I wrote the following in an email to the house church that I’ve been participating in for the past few months, and I thought I’d share it here as well…..
I know there was talk of spending time Saturday answering some hard questions that have not been fully answered in any sort of unified way by the group, and I guess I want to start out by simply saying that I hope we don’t (answer the questions). I know I may be quibbling over semantics here, but the prospect of answering such questions brings an air of finality that I’m simply not comfortable with. To use the "Christian-life-as-journey" metaphor, following Jesus seems to imply a kind of movement that doesn’t permit something as final as an answer to a theological question/problem. I would instead echo that image from Scripture which depicts Jesus as the "yes" to all God’s promises and trust that somehow, some way, this "yes" is for me too, and not just for me, but for all of us. Remembering that God is mystery, and that God-in-the-flesh is a greater mystery still, I would mine (dig, extract, etc.) the language which speaks of God being somehow both immanent (close/in your face) and transcendent (other, foreign, beyond comprehension) and learn to live with the paradox that this represents, embracing the mystery of this God who hides.
After all, we do not find God where we might expect him- in the heavens, on his throne, or housed in some "church" building. We find him in the most unexpected places instead- in a baby’s cry, in the face of a prostitute or crack addict, in the tears of a homosexual (who- for many "Christ"-ians- is nothing more than an "issue" to be debated)… or broken and weak on a cross, with blood and water flowing from his side. It is no wonder that God hides, for we could not bear to look upon his face. In the Exodus account this is true because to look upon the face of God would be to die. Hence, Moses could only see God’s "back"-side (God "mooned" Moses). Likewise, using the language of the Suffering Servant in Isaiah 53 to describe Jesus, we find in him a most unpredictable God, who is so despised and of little account that he is as one from whom others hide their faces. Jesus is the living Word who was there "in the beginning" and in whom all things continue to hold together each and every moment of each and every day. It was this same Jesus who was born as a Middle Eastern peasant 2,000 years ago, only to endure capital punishment at the hands of a government who believed the accusations that he was fomenting a rebellion. Likewise, he is the resurrected Jesus whose Spirit gave birth to the Church and is giving birth to it still, if only we will permit ourselves to die and rise again with him.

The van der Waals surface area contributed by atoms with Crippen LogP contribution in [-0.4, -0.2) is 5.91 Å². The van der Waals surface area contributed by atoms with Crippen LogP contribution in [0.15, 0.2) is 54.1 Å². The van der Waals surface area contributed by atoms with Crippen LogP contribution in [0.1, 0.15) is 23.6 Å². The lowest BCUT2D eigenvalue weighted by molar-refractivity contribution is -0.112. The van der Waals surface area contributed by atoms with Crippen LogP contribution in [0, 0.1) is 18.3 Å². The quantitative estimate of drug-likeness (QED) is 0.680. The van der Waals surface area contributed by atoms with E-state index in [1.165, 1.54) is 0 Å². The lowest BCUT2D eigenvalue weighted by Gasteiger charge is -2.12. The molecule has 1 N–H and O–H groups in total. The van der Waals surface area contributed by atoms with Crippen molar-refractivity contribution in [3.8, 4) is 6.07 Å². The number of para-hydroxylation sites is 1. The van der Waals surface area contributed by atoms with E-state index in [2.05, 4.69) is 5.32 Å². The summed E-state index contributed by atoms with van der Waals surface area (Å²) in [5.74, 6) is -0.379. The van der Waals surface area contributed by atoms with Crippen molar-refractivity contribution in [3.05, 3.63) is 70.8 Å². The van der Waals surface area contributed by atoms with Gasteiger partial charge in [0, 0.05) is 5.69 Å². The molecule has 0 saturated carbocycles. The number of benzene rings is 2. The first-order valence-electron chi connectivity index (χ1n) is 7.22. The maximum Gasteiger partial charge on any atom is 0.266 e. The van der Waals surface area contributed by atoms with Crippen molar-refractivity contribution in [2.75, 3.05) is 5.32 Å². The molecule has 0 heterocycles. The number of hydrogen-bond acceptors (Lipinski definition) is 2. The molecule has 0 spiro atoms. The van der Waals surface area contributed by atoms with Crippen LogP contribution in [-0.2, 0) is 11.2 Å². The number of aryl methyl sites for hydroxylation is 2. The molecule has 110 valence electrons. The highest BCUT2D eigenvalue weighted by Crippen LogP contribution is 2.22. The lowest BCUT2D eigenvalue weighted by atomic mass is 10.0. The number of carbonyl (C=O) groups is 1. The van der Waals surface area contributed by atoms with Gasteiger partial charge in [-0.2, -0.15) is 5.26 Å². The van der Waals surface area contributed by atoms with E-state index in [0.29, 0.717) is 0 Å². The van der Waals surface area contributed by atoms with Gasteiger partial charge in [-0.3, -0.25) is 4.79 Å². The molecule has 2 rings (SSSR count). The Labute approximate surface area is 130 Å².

My friends, to speak of such things with something as imprecise and symbolic as language is akin to trying to trace the Mona Lisa with a can of spray paint. It’s like trying to perform brain surgery with a pizza cutter. My point is that however skilled we are at communication, we kid ourselves if we do not realize that when we speak of God we speak of a mystery that is to be tended, not tamed. This is why Jesus said " follow me," not understand me. When we say we understand something we presume a mastery over our material that I would never be so brave as to claim in relation to God. I would much prefer to have a life together with my teacher, lord, and savior- along with those others who are also following along the Way- trusting that whatever I am to know of God, whoever I am to be in relation to Him and all those around me, it is enough that God knows what that is/who I am, and so long as I stick with Jesus, I will know too when the time is right. In other words, what I believe about Jesus matters far less than that I believe Jesus when he bids me come and follow.